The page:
Annual Labor and Employment program
The 2013 School of Law Annual Labor and Employment program will be held on Thursday, December 5 and will consist of two topical panel discussions followed by a networking reception with light refreshments and cocktails. The program’s first panel, Implicit Bias, will focus on unconscious bias in the workplace. Panel 2, Public Sector Collective Bargaining Agreements and the Resulting Public Policy Questions that Arise, will focus on public sector collective bargaining agreements, framed by recent court decisions in California and Massachusetts.
Panel discussions will take place from 5:30 to 7:30p.m. in Dockser Hall at Northeastern University School of Law. They will be immediately followed by a reception in the Dockser 250 lounge. We hope to see you there!
Location: Northeastern University School of Law, Dockser Hall, Room 250 (Reception in lounge outside of 250)
Register online by Monday, December 2nd
Panel 1: Implicit Bias
Those engaged in the practice of employment law know that explicit evidence of bias in the workplace, often called “smoking gun” evidence, is rare. Yet we all know that bias continues to exist and its effects continue to be felt. Social scientists who study the nature of prejudice say that one reason for the paucity of “smoking gun” evidence is that bias is often unconscious or implicit, and takes the form of unacknowledged preferences for those who are perceived to be part of the discriminator’s “in group.” We invite you to hear an expert panel of experienced practitioners in employment law discuss the relatively new science of unconscious bias and how the practice of employment law has been affected by it.
Moderator: Mark Irvings ’75
- Jaclyn Kugell ’92
- James Weliky ’95
Panel 2: Public Sector Collective Bargaining and Public Policy
Questions That Arise Public sector collective bargaining agreements often provide for binding arbitration of grievances or other disputes. Those grievances, however, frequently raise public policy questions and the authority of elected officials to control fiscal policy and spending, and to impose discipline. In these days of economic contraction and fiscal constraints, how do the competing public policies of labor rights verses elected official control over public finances and fiscal choices co-exist? How do public officials manage scarce resources and balance competing demands when it is impossible, or at least very difficult, to fully fund all obligations? How do the choices made in rosier economic times affect the ability of public officials to make hard decisions mandated by declining resources? Should these questions be resolved by private arbitration or by public courts? Can these issues be resolved by private arbitration? Should courts be overseeing just cause determinations made by arbitrators, who are overseeing the decisions of employers? This discussion will be framed by recent court decisions in California and Massachusetts.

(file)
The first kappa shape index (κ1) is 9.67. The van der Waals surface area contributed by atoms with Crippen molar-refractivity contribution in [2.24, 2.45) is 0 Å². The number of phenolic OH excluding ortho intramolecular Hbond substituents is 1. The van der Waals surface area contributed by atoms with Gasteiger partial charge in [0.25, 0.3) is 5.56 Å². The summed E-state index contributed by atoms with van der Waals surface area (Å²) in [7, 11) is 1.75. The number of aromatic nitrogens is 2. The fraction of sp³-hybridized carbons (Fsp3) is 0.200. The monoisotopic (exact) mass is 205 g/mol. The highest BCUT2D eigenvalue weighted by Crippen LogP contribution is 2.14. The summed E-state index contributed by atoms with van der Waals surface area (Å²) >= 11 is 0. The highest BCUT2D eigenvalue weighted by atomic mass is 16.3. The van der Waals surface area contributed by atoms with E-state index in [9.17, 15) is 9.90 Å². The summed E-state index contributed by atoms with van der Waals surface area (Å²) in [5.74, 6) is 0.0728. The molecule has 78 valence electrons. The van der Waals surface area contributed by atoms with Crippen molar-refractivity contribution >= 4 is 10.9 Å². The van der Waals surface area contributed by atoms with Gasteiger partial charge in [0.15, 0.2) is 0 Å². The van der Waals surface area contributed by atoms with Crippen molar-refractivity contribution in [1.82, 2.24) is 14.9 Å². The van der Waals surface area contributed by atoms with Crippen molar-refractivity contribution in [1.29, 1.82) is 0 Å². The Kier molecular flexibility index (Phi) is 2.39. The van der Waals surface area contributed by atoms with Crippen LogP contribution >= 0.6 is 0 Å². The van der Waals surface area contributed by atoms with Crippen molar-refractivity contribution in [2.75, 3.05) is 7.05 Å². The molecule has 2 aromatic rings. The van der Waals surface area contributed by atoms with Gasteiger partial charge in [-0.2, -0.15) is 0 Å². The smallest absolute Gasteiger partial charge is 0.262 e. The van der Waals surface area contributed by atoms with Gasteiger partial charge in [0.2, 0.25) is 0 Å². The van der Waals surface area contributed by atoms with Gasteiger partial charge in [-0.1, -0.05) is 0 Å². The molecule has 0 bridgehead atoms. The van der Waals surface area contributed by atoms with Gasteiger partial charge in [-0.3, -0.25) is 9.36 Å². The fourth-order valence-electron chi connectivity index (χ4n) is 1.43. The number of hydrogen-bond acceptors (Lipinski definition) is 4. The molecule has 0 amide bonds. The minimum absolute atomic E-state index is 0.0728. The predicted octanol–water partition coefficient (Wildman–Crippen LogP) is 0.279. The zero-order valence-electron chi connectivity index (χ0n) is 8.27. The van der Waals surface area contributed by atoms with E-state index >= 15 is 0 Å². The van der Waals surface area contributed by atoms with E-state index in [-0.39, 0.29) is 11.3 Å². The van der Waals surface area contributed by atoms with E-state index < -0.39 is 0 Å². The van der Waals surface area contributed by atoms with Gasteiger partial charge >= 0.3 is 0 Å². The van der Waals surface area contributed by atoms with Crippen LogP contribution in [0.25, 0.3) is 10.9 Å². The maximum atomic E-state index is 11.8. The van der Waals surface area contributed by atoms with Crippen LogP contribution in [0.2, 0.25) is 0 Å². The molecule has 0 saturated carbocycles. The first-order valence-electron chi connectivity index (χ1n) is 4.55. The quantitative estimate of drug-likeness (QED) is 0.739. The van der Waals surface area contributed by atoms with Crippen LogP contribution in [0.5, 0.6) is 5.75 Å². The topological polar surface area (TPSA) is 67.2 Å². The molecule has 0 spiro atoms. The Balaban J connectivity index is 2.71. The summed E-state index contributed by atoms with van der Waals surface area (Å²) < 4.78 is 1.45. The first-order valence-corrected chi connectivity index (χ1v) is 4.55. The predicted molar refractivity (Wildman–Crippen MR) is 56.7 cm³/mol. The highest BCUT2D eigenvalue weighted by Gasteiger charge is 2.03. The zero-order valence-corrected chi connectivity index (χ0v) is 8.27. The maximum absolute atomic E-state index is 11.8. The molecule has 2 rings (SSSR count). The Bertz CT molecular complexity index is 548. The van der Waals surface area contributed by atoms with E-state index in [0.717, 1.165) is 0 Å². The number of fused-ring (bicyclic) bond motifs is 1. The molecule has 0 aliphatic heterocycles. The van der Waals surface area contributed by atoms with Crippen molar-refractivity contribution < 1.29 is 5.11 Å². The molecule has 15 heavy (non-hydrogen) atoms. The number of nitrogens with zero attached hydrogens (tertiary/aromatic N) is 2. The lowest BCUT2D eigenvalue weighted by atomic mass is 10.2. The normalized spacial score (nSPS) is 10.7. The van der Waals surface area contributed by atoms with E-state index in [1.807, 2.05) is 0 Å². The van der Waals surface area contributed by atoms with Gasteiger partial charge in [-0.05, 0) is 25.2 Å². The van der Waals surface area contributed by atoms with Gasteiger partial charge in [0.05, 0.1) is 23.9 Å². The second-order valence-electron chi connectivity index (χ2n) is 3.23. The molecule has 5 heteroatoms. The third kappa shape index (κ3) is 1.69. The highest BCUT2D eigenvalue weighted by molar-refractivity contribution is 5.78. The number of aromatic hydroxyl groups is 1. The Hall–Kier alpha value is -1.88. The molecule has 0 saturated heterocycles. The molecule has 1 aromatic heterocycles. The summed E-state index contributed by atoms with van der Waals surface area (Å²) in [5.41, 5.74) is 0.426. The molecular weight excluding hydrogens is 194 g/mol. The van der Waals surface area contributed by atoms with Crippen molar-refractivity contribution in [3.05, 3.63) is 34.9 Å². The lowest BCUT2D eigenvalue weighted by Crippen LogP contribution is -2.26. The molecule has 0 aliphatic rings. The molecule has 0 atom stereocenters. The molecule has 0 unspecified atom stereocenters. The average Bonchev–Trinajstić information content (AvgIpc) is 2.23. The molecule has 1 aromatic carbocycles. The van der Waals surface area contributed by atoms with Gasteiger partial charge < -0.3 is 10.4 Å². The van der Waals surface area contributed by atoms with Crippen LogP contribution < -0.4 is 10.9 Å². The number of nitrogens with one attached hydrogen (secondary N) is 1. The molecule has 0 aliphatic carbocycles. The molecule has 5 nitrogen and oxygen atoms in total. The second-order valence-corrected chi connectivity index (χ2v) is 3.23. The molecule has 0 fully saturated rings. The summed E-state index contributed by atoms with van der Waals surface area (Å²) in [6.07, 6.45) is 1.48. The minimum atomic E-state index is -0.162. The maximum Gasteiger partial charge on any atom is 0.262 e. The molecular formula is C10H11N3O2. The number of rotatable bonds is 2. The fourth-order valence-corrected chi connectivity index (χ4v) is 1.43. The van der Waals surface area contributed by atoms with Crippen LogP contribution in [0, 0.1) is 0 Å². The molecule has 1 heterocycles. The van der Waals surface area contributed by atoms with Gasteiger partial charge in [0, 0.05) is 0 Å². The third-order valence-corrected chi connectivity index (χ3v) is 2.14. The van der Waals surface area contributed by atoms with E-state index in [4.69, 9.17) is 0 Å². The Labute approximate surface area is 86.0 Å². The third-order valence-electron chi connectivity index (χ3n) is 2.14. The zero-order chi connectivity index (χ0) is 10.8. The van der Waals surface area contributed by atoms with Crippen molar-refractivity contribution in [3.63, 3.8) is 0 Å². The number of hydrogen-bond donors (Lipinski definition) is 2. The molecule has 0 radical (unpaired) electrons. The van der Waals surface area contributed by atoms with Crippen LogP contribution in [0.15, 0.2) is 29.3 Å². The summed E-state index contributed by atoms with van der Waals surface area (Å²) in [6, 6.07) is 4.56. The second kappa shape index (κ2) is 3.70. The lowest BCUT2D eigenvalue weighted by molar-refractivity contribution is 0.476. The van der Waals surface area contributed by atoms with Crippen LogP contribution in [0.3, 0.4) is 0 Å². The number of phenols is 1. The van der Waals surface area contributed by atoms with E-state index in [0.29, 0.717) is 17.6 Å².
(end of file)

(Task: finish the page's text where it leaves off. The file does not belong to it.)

Moderator: Mark Irvings ’75
- Janis Barquist ’78
- Tim Buckalew '80
- Susan Horwitz ’84